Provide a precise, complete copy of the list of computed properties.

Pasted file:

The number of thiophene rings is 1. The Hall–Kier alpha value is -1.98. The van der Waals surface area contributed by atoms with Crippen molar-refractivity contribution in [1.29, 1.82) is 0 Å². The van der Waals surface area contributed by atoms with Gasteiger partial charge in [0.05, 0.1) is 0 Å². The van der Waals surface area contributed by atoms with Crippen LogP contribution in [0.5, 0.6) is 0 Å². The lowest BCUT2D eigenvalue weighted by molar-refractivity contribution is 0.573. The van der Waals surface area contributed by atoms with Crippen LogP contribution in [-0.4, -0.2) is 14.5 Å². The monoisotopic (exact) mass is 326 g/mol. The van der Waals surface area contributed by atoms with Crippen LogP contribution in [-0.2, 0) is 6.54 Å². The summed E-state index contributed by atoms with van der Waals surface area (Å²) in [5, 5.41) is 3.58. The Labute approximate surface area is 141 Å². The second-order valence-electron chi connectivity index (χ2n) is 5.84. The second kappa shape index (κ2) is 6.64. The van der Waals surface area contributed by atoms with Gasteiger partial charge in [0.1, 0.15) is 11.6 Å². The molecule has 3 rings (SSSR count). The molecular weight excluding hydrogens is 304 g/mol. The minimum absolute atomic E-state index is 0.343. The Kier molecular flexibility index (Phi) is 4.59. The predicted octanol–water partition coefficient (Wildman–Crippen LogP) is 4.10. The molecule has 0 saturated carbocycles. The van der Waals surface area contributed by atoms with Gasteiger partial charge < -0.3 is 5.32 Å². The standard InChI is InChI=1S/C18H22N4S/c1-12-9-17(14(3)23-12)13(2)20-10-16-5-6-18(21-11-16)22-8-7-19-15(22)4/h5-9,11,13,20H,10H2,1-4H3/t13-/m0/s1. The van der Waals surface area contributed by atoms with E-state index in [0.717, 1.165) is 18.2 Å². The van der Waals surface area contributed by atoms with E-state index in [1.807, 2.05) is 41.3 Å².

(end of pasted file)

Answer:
The number of thiophene rings is 1. The Hall–Kier alpha value is -1.98. The van der Waals surface area contributed by atoms with Crippen molar-refractivity contribution in [1.29, 1.82) is 0 Å². The van der Waals surface area contributed by atoms with Gasteiger partial charge in [0.05, 0.1) is 0 Å². The van der Waals surface area contributed by atoms with Crippen LogP contribution in [0.5, 0.6) is 0 Å². The lowest BCUT2D eigenvalue weighted by molar-refractivity contribution is 0.573. The van der Waals surface area contributed by atoms with Crippen LogP contribution in [-0.4, -0.2) is 14.5 Å². The monoisotopic (exact) mass is 326 g/mol. The van der Waals surface area contributed by atoms with Crippen LogP contribution in [-0.2, 0) is 6.54 Å². The summed E-state index contributed by atoms with van der Waals surface area (Å²) in [5, 5.41) is 3.58. The Labute approximate surface area is 141 Å². The second-order valence-electron chi connectivity index (χ2n) is 5.84. The second kappa shape index (κ2) is 6.64. The van der Waals surface area contributed by atoms with Gasteiger partial charge in [0.1, 0.15) is 11.6 Å². The molecule has 3 rings (SSSR count). The molecular weight excluding hydrogens is 304 g/mol. The minimum absolute atomic E-state index is 0.343. The Kier molecular flexibility index (Phi) is 4.59. The predicted octanol–water partition coefficient (Wildman–Crippen LogP) is 4.10. The molecule has 0 saturated carbocycles. The van der Waals surface area contributed by atoms with Gasteiger partial charge < -0.3 is 5.32 Å². The standard InChI is InChI=1S/C18H22N4S/c1-12-9-17(14(3)23-12)13(2)20-10-16-5-6-18(21-11-16)22-8-7-19-15(22)4/h5-9,11,13,20H,10H2,1-4H3/t13-/m0/s1. The van der Waals surface area contributed by atoms with E-state index in [0.717, 1.165) is 18.2 Å². The van der Waals surface area contributed by atoms with E-state index in [1.807, 2.05) is 41.3 Å².